• Di-saccharides (the lactose in dairy)
  • Mono-saccharides (the fructose in fresh and dried fruits and foods with added sugars, e.g, high fructose corn syrup)
  • Polyols (e.g. sorbitol, mannitol, xylitol, erythritol, maltitol, found naturally in some fruits and also used as lower calorie sweeteners)

Below is a list of the high-FODMAP foods to avoid, as well as the lower-FODMAP ones you can have in their place. Bear in mind this is not a complete list, and some FODMAP food lists you find on the internet might not be accurate. For the most comprehensive and authoritative information on high FODMAP foods, I recommend the Monash University FODMAP Diet App, which has been put together by leading researchers in the field. 

Food GroupHigh-FODMAP (eliminate)Low-FODMAP (include)
VegetablesArtichoke, asparagus, cauliflower, garlic, green peas, mushrooms, onions, sugar snap peasAubergine/eggplant, green beans, bok choy, green bell pepper, carrot, cucumber, lettuce, potato (ok in moderation)
FruitApples, apple juice, cherries, dried fruit, mangos, nectarines, peaches, pears, plums, watermelonCantaloupe, kiwifruit, mandarin, orange, pineapple, blueberry
DairyCow’s milk, custard, evaporated milk, ice cream, soy milk (made from whole soybeans), sweetened condensed milk, yogurtAlmond milk, brie/camembert cheese, feta cheese, hard cheeses, lactose-free milk, soy milk (if you aren’t sensitive to soy protein)
LegumesMost legumes and beansFirm tofu, mung beans, peanuts
Meat, seafood, and eggsSome marinated meats/poultry/seafood and processed meats with additivesPlain-cooked fresh meats/poultry/seafood, and eggs; prepared meats without additives
Grain foodsWheat/rye/barley-based breads and breakfast cerealsPlain oats, quinoa flakes, quinoa/rice/corn pasta, rice cakes, sourdough spelt bread, wheat/rye/ barley-free bread
SweetenersHigh-fructose corn syrup, honey, sugar-free confectionsDark chocolate, maple syrup, rice malt syrup, table sugar (all in moderation only)
Nuts and seedsCashews, pistachiosMacadamias, peanuts (which are legumes), pumpkin seeds, walnuts

Track for Success

After 2–6 weeks on a low FODMAP diet, your IBS symptoms will likely decrease, and you can move on to reintroducing foods.

Some people with IBS have really noticeable improvements after removing FODMAPs for just a couple of weeks. But if your results are not so dramatic, it helps to track your symptom changes during the low-FODMAP elimination phase. There is a feature within the Monash University low FODMAP app that allows you to do this, or you can simply rate your daily symptoms on a scale of 1 to 10 and note how that score changes after a minimum of 2 weeks and a maximum of 6 weeks without FODMAPs.

To ensure you don’t unwittingly make mistakes while removing FODMAPs, try following these simple rules:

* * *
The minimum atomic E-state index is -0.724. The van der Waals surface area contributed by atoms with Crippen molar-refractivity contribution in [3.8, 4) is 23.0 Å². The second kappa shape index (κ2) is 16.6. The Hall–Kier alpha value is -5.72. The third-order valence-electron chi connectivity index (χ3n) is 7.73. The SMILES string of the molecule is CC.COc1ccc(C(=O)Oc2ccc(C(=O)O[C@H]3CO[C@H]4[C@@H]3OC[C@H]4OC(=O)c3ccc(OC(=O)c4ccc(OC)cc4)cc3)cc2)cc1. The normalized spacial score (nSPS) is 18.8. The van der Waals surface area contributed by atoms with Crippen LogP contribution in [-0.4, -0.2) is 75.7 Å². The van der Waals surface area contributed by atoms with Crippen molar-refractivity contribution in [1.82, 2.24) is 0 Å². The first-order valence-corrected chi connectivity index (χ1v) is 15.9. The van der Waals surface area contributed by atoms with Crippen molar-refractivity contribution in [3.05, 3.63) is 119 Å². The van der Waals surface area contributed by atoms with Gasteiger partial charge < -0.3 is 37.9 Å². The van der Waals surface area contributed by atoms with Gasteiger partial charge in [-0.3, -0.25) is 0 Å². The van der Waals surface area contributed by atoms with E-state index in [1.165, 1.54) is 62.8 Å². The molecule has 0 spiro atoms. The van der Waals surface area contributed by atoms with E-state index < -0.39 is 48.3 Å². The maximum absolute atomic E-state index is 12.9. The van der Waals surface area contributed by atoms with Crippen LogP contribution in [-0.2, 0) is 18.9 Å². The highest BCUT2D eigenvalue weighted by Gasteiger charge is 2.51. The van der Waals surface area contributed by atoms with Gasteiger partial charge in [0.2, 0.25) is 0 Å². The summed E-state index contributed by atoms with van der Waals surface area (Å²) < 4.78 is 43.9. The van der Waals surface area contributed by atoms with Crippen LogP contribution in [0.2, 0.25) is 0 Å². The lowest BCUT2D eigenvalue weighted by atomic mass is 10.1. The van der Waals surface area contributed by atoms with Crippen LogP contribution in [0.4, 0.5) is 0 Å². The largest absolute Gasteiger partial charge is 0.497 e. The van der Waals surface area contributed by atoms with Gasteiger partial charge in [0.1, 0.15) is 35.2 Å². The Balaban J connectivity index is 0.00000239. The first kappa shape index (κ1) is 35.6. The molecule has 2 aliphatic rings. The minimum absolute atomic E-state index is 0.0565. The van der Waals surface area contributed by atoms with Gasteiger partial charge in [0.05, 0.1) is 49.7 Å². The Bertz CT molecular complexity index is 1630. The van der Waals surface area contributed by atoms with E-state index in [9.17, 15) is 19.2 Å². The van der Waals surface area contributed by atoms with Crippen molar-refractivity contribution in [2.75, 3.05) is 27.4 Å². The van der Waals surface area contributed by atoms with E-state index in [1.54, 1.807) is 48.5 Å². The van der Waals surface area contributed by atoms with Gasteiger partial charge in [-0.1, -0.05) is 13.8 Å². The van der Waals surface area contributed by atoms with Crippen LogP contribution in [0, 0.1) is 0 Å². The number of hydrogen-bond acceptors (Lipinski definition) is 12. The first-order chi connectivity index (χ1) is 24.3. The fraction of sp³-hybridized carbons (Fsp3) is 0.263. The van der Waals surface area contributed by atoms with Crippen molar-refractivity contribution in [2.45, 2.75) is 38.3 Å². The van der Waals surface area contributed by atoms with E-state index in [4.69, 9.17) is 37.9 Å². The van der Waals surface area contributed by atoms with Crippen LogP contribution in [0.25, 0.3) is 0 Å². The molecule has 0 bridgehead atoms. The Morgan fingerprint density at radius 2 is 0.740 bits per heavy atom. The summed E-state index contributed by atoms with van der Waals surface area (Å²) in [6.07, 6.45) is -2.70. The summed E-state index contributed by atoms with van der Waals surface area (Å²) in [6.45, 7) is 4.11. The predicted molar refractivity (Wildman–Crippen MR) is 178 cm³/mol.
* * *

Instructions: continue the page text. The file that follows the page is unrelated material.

• Avoid very large meals 
  • Only eat meals you’ve prepared yourself at home
  • Avoid processed foods containing sneaky high FODMAP ingredients, such as chicory root, fruit juice concentrate, and inulin
  • Adapt recipes where necessary (so they don’t contain onion or garlic, for example)

What Does Success Look Like?

Keep in mind you don’t have to achieve perfection, and some symptoms, such as occasional gas and bloating, are a normal part of life for everybody.

Ultimately, only you can decide if your symptom response is enough to make continuing with the low FODMAP diet worthwhile. But I would recommend that you don’t give up too early and that you give it your best attempt. 

After a maximum of 6 weeks, it’s time to assess what the next step is, which will depend on your results:

  • If you have significant improvement in your IBS symptoms, then you should move on to reintroducing high-FODMAP foods as per the Reintroducing Foods section below. 
  • If you had some minor improvement but you feel this wasn’t significant enough to make continuing with the low-FODMAP diet worthwhile, you can go back to eating FODMAP foods if you want to (however, a varied low-FODMAP diet may be nutritionally sufficient for up to a year) [19]. When you do add back FODMAPs, a gradual introduction is probably best to avoid any flare in your IBS symptoms.
  • If you have no improvement at all, you can go back to your previous diet straight away and not worry about gradually changing back to high FODMAP foods.

If the low-FODMAP diet isn’t for you, it doesn’t mean you are stuck with your symptoms for good. You can skip the Reintroducing Foods section coming up, but that still leaves lots of other possibilities for symptom reduction, including probiotics, stress management, and natural herbal remedies (more on all these below). 

Reintroducing FODMAPs

Once you have achieved symptom reduction, re-introducing high FODMAP foods in a structured way enables you to hone in on exactly which foods exacerbate your IBS.